A study by the Met Office and Newcastle University published in the Nature and Climate Change journal has revealed how global warming and climate change will most definitely impact the occurrence of summer downpours and flash flooding in Britain.
"Short duration rain events are predicted to intensify during the summer months in the southern United Kingdom," the AAP reported, citing the study. "This predicted increase means more events would exceed the Met Office and Environment Agency Flood Forecasting Centre guidance threshold for serious flash flooding."
Researchers said they forecast the country could possibly experience five times the number of "extreme rainfall events" topping 28mm per hour.
"It is dry periods interspersed with these very intense downpours, and we are talking about thresholds of 30mm and above in an hour over quite a large area here, which would be associated with really severe flash flooding," Dr Lizzie Kendon, the report's lead author, told BBC News.
"Changes in precipitation extremes are occurring under climate change, as the atmosphere warms and the capacity of air to hold water vapour grows," the study said.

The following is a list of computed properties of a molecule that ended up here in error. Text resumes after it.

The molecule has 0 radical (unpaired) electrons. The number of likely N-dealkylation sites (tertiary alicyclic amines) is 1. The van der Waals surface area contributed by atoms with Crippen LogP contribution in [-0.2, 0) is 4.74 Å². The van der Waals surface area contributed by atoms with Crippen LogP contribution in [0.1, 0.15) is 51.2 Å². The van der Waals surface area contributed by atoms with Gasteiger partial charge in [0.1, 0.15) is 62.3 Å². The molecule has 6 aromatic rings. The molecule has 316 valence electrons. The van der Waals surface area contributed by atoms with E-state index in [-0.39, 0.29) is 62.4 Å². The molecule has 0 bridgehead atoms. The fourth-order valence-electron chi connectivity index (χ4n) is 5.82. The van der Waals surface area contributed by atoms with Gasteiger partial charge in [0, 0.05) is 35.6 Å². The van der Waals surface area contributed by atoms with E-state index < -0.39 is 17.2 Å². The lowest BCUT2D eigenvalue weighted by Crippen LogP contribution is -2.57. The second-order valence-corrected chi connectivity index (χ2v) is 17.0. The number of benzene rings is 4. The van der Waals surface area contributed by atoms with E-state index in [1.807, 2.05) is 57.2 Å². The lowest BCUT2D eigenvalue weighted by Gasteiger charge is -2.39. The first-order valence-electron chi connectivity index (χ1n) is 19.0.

The study used a high-resolution model, typically used for weather forecasting, to simulate hourly rainfall in the UK in the year 2100. Researchers used a model usually employed for weather forecasting to investigate hourly rainfall changes in the southern UK.
"Most people would be familiar with this model," Kendon said. "It is the same one that is used for the weather forecasts on the BBC, so it is incredibly realistic and it represents these very intense convective-type storms that haven't been captured before."
The model's high resolution 1.5 km grid spacing allows projections of rainfall events and intensities on an hourly timescale. "The results confirmed previous findings of winter rainfall intensification and found that short-duration rainfall intensified in summer, increasing the risk of flash flooding."